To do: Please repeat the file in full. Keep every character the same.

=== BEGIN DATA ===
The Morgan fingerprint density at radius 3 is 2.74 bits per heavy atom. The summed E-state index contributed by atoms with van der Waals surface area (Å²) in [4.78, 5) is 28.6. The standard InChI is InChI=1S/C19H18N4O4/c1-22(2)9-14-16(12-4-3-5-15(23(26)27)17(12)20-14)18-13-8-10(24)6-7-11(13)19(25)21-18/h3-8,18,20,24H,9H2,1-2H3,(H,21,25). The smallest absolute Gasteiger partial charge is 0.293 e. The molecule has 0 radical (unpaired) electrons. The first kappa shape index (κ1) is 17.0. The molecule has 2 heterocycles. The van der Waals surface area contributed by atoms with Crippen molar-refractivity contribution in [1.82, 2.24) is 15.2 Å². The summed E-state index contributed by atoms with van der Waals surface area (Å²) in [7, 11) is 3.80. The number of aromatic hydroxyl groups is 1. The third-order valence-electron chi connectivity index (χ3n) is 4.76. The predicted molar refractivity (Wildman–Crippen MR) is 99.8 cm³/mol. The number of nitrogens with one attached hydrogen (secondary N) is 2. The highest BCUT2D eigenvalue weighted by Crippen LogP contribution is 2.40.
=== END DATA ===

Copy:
The Morgan fingerprint density at radius 3 is 2.74 bits per heavy atom. The summed E-state index contributed by atoms with van der Waals surface area (Å²) in [4.78, 5) is 28.6. The standard InChI is InChI=1S/C19H18N4O4/c1-22(2)9-14-16(12-4-3-5-15(23(26)27)17(12)20-14)18-13-8-10(24)6-7-11(13)19(25)21-18/h3-8,18,20,24H,9H2,1-2H3,(H,21,25). The smallest absolute Gasteiger partial charge is 0.293 e. The molecule has 0 radical (unpaired) electrons. The first kappa shape index (κ1) is 17.0. The molecule has 2 heterocycles. The van der Waals surface area contributed by atoms with Crippen molar-refractivity contribution in [1.82, 2.24) is 15.2 Å². The summed E-state index contributed by atoms with van der Waals surface area (Å²) in [7, 11) is 3.80. The number of aromatic hydroxyl groups is 1. The third-order valence-electron chi connectivity index (χ3n) is 4.76. The predicted molar refractivity (Wildman–Crippen MR) is 99.8 cm³/mol. The number of nitrogens with one attached hydrogen (secondary N) is 2. The highest BCUT2D eigenvalue weighted by Crippen LogP contribution is 2.40.